We need a “new civics” for social workers

Nearly three decades of experience teaching social welfare policy at BSW, MSW, and DSW levels suggests that the vast majority of social work students operate with a deeply flawed understanding of how the U.S. political/policy making system actually operates.  A superficial and idealized model of policy making in turn misdirects student thinking about policy change and hobbles effective policy advocacy action.

In this post, I would like simply to identify, ever so briefly in bullet point style, several of the most pernicious misunderstandings, turning then to list the principal themes of a “ new civics” commensurate with the profession’s commitment to fundamental change in the interest of social and economic justice.

Among the interrelated misconceptions:

  1. The U.S. political/policy making process, despite some evident imperfections, is fundamentally rational.
  2. The overarching goal of the policy making process is problem-solving for the nation’s general welfare.
  3. U.S. political culture is inherently democratic, pluralistic and open, permitting advocates relatively easy access to policy makers and the mechanisms of policy making.
  4. Politics and economics are distinct realms of system functioning, with politics “governing” economics. 
  5. Though occasionally subject to unequal pressure (notably by well-funded lobbyists), policy makers are on the whole disinterested public servants committed to serving their constituents fairly and equally.
  6. Inequality – both political and economic – is incidental to overall system operation.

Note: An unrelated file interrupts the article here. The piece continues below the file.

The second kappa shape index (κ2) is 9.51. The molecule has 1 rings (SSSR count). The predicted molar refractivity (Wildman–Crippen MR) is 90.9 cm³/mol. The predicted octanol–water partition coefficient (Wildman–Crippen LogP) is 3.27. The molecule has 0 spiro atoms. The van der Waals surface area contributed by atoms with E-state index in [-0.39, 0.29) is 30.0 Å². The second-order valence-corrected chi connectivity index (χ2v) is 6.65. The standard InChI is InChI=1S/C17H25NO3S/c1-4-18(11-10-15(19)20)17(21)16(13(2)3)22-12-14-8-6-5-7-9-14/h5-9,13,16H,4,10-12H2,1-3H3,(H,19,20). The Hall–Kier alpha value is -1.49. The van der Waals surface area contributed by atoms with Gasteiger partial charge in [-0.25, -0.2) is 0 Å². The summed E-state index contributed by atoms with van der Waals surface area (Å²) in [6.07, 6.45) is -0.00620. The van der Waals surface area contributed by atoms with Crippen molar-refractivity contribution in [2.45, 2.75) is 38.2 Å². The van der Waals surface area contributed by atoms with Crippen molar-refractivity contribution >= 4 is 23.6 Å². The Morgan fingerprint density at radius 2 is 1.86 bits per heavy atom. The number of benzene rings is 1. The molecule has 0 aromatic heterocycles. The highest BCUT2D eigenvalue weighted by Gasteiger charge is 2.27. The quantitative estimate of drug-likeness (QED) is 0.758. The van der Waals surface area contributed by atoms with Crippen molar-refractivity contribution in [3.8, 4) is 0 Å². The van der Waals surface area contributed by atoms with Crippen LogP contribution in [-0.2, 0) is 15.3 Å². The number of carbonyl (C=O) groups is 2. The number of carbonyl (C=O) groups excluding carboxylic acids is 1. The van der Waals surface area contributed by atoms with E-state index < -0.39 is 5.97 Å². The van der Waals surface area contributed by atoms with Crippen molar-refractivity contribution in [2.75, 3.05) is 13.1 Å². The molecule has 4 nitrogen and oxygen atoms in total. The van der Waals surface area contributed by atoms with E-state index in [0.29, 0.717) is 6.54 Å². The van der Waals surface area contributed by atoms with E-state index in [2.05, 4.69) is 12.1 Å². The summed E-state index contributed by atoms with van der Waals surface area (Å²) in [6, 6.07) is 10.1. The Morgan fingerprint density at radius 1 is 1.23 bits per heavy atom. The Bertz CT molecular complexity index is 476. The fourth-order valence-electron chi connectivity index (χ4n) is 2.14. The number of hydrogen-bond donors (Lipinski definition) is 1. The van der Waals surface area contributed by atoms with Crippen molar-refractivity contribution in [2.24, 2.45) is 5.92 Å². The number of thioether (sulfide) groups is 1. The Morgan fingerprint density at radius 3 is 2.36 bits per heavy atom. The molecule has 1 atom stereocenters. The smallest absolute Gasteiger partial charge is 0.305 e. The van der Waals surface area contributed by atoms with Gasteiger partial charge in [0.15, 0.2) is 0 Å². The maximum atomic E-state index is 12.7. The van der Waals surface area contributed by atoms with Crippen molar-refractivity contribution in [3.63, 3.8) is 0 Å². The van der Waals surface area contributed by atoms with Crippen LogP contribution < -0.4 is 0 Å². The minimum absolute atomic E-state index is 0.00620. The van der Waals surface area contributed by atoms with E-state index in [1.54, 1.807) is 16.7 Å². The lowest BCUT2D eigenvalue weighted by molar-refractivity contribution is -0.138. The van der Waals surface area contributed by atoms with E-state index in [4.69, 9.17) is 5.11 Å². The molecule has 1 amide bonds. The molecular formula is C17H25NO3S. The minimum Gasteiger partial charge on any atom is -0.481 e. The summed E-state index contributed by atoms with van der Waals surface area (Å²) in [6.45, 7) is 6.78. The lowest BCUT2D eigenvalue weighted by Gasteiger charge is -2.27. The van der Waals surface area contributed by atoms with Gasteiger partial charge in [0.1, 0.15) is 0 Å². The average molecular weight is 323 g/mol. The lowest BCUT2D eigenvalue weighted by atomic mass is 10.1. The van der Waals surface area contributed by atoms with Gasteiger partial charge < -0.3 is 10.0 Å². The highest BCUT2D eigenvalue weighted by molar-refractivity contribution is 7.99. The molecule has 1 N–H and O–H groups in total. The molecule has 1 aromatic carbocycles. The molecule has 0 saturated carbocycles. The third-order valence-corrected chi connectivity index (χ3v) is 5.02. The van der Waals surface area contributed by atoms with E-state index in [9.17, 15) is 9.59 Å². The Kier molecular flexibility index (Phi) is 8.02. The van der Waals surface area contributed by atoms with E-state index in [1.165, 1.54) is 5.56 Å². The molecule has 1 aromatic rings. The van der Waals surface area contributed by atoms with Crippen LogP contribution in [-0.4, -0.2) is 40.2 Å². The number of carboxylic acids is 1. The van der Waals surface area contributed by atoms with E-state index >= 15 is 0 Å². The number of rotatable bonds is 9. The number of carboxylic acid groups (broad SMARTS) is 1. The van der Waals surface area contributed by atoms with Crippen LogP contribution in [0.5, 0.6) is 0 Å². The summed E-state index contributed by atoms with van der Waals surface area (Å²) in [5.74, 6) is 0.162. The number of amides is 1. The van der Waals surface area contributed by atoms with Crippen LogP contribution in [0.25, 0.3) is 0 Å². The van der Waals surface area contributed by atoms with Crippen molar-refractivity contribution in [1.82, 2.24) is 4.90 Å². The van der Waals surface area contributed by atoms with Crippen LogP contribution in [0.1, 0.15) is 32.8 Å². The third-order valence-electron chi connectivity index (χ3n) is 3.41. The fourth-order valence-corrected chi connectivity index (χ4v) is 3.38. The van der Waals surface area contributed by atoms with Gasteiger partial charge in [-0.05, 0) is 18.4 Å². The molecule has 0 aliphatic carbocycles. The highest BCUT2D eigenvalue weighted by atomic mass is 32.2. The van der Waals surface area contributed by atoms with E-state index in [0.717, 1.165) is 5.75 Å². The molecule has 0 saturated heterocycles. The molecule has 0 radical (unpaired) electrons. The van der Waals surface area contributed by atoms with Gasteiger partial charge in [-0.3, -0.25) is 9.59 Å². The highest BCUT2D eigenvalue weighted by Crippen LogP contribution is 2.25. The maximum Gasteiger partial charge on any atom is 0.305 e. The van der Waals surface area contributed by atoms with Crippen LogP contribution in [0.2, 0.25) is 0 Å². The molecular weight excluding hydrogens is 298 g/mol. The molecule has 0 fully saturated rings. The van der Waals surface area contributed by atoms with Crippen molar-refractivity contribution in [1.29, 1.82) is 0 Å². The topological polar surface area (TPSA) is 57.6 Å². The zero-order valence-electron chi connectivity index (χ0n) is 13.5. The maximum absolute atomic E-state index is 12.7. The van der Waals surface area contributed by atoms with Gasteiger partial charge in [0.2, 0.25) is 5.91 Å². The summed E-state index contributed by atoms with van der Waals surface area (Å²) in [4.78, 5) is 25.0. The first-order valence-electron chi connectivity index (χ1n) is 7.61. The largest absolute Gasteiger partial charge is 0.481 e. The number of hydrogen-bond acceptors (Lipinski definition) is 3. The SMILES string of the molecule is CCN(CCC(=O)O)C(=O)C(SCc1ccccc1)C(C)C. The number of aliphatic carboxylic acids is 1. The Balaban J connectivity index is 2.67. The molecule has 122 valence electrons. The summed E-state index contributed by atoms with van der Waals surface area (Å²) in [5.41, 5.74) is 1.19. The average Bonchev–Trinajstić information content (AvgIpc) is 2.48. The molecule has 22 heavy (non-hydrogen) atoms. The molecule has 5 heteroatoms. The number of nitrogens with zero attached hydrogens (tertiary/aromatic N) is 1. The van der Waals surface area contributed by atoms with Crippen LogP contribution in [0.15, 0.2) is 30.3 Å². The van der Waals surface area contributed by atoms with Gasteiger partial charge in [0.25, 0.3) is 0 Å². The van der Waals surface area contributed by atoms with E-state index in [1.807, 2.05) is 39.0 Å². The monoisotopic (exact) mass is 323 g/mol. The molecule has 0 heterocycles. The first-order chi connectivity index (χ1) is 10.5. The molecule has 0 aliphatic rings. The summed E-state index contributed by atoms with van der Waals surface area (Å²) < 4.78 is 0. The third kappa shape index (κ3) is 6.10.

7. Electoral politics is the primary, and most important, form of political activity.
  8. Incrementalism, i.e. gradual reform and improvement in social welfare policy, is the surest path to achieving social and economic justice.
  9. The courts, and especially the U.S. Supreme Court, are the unbiased protectors of citizen rights and interests under law.

Thematic highlights of a “new civics” for social workers must include, I would contend:

  1. Structural and systemic biases of U.S. history and political evolution.
  2. The centrality of race, gender, and class in the formation and implementation of policy.
  3. The interpenetration of economic and political power, and the “corporate capture” of the U.S. policy making apparatus.
  4. The role of ideology in limiting the shape and scope of policy.
  5. The limits of incrementalism in achieving structural change.
  6. The disfiguring impact of U.S. militarism on budget priorities and social welfare policy.
  7. Effective advocacy as a form of long-term class struggle.

I will endeavor to explore each of these conceptual “bullet points” in future posts.

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